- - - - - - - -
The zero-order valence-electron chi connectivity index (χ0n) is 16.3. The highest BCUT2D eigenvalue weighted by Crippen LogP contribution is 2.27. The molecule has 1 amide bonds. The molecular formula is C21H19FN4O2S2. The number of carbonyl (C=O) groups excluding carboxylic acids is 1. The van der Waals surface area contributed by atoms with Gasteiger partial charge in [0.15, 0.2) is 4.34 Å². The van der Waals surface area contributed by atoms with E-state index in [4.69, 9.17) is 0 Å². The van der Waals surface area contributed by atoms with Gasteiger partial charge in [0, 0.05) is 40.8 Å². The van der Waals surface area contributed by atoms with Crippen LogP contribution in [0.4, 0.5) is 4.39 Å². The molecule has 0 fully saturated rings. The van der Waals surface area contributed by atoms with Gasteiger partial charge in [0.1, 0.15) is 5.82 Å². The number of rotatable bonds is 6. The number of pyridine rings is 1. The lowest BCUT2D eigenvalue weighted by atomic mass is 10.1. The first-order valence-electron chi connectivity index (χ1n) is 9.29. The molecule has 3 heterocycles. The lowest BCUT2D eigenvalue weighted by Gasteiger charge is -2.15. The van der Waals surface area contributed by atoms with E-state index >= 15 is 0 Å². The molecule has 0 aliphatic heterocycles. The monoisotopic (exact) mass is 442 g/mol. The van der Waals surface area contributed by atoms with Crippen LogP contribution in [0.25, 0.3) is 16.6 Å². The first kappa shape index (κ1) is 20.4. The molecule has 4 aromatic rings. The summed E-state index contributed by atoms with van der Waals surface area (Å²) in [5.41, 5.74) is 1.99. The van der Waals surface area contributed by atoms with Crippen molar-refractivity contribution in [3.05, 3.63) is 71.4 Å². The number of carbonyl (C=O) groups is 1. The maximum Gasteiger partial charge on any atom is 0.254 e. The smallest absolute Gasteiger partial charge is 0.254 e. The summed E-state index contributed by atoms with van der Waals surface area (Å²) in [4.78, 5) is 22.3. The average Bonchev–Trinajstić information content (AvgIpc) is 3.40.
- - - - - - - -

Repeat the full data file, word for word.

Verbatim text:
The zero-order valence-electron chi connectivity index (χ0n) is 16.3. The highest BCUT2D eigenvalue weighted by Crippen LogP contribution is 2.27. The molecule has 1 amide bonds. The molecular formula is C21H19FN4O2S2. The number of carbonyl (C=O) groups excluding carboxylic acids is 1. The van der Waals surface area contributed by atoms with Gasteiger partial charge in [0.15, 0.2) is 4.34 Å². The van der Waals surface area contributed by atoms with E-state index in [4.69, 9.17) is 0 Å². The van der Waals surface area contributed by atoms with Gasteiger partial charge in [0, 0.05) is 40.8 Å². The van der Waals surface area contributed by atoms with Crippen LogP contribution in [0.4, 0.5) is 4.39 Å². The molecule has 0 fully saturated rings. The van der Waals surface area contributed by atoms with Gasteiger partial charge in [0.1, 0.15) is 5.82 Å². The number of rotatable bonds is 6. The number of pyridine rings is 1. The lowest BCUT2D eigenvalue weighted by atomic mass is 10.1. The first-order valence-electron chi connectivity index (χ1n) is 9.29. The molecule has 3 heterocycles. The lowest BCUT2D eigenvalue weighted by Gasteiger charge is -2.15. The van der Waals surface area contributed by atoms with E-state index >= 15 is 0 Å². The molecule has 0 aliphatic heterocycles. The monoisotopic (exact) mass is 442 g/mol. The van der Waals surface area contributed by atoms with Crippen LogP contribution in [0.25, 0.3) is 16.6 Å². The first kappa shape index (κ1) is 20.4. The molecule has 4 aromatic rings. The summed E-state index contributed by atoms with van der Waals surface area (Å²) in [5.41, 5.74) is 1.99. The van der Waals surface area contributed by atoms with Crippen molar-refractivity contribution in [3.05, 3.63) is 71.4 Å². The number of carbonyl (C=O) groups is 1. The maximum Gasteiger partial charge on any atom is 0.254 e. The smallest absolute Gasteiger partial charge is 0.254 e. The summed E-state index contributed by atoms with van der Waals surface area (Å²) in [4.78, 5) is 22.3. The average Bonchev–Trinajstić information content (AvgIpc) is 3.40.